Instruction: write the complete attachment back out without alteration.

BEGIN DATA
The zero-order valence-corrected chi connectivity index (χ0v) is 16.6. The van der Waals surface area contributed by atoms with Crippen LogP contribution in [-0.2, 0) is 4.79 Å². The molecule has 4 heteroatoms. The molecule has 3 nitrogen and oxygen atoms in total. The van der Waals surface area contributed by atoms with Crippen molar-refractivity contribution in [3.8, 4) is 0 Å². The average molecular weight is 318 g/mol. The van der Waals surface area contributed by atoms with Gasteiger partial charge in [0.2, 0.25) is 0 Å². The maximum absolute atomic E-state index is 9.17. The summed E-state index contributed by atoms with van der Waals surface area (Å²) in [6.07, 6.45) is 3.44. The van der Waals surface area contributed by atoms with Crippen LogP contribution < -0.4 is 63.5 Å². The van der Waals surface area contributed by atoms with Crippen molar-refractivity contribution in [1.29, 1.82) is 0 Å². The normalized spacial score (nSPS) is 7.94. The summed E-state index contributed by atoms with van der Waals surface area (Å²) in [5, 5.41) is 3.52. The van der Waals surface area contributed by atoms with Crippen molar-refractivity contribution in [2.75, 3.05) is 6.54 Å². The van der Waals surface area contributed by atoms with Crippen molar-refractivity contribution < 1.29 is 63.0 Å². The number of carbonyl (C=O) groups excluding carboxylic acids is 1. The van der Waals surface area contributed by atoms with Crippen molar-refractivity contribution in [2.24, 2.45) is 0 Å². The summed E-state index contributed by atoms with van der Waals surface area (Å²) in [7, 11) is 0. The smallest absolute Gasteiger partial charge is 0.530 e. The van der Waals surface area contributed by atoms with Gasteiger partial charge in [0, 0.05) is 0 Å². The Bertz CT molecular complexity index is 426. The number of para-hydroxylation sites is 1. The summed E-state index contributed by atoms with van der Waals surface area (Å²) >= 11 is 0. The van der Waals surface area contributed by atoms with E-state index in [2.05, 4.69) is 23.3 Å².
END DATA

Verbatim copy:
The zero-order valence-corrected chi connectivity index (χ0v) is 16.6. The van der Waals surface area contributed by atoms with Crippen LogP contribution in [-0.2, 0) is 4.79 Å². The molecule has 4 heteroatoms. The molecule has 3 nitrogen and oxygen atoms in total. The van der Waals surface area contributed by atoms with Crippen molar-refractivity contribution in [3.8, 4) is 0 Å². The average molecular weight is 318 g/mol. The van der Waals surface area contributed by atoms with Gasteiger partial charge in [0.2, 0.25) is 0 Å². The maximum absolute atomic E-state index is 9.17. The summed E-state index contributed by atoms with van der Waals surface area (Å²) in [6.07, 6.45) is 3.44. The van der Waals surface area contributed by atoms with Crippen LogP contribution < -0.4 is 63.5 Å². The van der Waals surface area contributed by atoms with Crippen molar-refractivity contribution in [1.29, 1.82) is 0 Å². The normalized spacial score (nSPS) is 7.94. The summed E-state index contributed by atoms with van der Waals surface area (Å²) in [5, 5.41) is 3.52. The van der Waals surface area contributed by atoms with Crippen molar-refractivity contribution in [2.75, 3.05) is 6.54 Å². The van der Waals surface area contributed by atoms with Crippen molar-refractivity contribution < 1.29 is 63.0 Å². The number of carbonyl (C=O) groups excluding carboxylic acids is 1. The van der Waals surface area contributed by atoms with Crippen molar-refractivity contribution in [2.24, 2.45) is 0 Å². The summed E-state index contributed by atoms with van der Waals surface area (Å²) in [7, 11) is 0. The smallest absolute Gasteiger partial charge is 0.530 e. The van der Waals surface area contributed by atoms with Gasteiger partial charge in [0, 0.05) is 0 Å². The Bertz CT molecular complexity index is 426. The number of para-hydroxylation sites is 1. The summed E-state index contributed by atoms with van der Waals surface area (Å²) >= 11 is 0. The van der Waals surface area contributed by atoms with E-state index in [2.05, 4.69) is 23.3 Å².